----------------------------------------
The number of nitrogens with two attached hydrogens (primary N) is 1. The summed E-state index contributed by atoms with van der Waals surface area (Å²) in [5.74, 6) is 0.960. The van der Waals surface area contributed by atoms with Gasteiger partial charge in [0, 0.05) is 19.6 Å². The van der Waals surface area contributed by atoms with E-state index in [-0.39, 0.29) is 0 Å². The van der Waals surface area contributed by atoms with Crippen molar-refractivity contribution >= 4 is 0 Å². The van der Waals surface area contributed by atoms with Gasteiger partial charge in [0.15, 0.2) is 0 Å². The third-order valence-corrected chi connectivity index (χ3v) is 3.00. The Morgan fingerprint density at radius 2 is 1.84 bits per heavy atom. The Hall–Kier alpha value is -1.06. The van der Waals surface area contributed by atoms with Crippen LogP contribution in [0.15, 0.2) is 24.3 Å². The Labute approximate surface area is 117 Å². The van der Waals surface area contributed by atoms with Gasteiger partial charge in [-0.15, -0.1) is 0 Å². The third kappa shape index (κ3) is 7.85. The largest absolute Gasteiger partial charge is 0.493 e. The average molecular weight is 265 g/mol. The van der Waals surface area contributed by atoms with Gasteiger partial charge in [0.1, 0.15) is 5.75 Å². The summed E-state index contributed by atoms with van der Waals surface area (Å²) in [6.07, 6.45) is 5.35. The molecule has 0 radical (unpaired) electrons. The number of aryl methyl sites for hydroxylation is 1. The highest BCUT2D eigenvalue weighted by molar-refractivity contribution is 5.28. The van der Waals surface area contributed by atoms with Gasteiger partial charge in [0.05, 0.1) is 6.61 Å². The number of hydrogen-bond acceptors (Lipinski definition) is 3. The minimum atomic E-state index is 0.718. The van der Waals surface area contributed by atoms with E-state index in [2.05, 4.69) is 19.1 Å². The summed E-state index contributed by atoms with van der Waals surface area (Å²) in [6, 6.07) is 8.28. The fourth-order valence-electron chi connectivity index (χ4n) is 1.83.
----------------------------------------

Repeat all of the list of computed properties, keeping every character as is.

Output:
The number of nitrogens with two attached hydrogens (primary N) is 1. The summed E-state index contributed by atoms with van der Waals surface area (Å²) in [5.74, 6) is 0.960. The van der Waals surface area contributed by atoms with Gasteiger partial charge in [0, 0.05) is 19.6 Å². The van der Waals surface area contributed by atoms with E-state index in [-0.39, 0.29) is 0 Å². The van der Waals surface area contributed by atoms with Crippen molar-refractivity contribution >= 4 is 0 Å². The van der Waals surface area contributed by atoms with Gasteiger partial charge in [0.15, 0.2) is 0 Å². The third-order valence-corrected chi connectivity index (χ3v) is 3.00. The Morgan fingerprint density at radius 2 is 1.84 bits per heavy atom. The Hall–Kier alpha value is -1.06. The van der Waals surface area contributed by atoms with Crippen LogP contribution in [0.15, 0.2) is 24.3 Å². The Labute approximate surface area is 117 Å². The van der Waals surface area contributed by atoms with Gasteiger partial charge in [-0.15, -0.1) is 0 Å². The third kappa shape index (κ3) is 7.85. The largest absolute Gasteiger partial charge is 0.493 e. The average molecular weight is 265 g/mol. The van der Waals surface area contributed by atoms with Gasteiger partial charge in [0.1, 0.15) is 5.75 Å². The summed E-state index contributed by atoms with van der Waals surface area (Å²) in [6.07, 6.45) is 5.35. The molecule has 0 radical (unpaired) electrons. The number of aryl methyl sites for hydroxylation is 1. The highest BCUT2D eigenvalue weighted by molar-refractivity contribution is 5.28. The van der Waals surface area contributed by atoms with Gasteiger partial charge in [0.05, 0.1) is 6.61 Å². The number of hydrogen-bond acceptors (Lipinski definition) is 3. The minimum atomic E-state index is 0.718. The van der Waals surface area contributed by atoms with E-state index in [2.05, 4.69) is 19.1 Å². The summed E-state index contributed by atoms with van der Waals surface area (Å²) in [6, 6.07) is 8.28. The fourth-order valence-electron chi connectivity index (χ4n) is 1.83.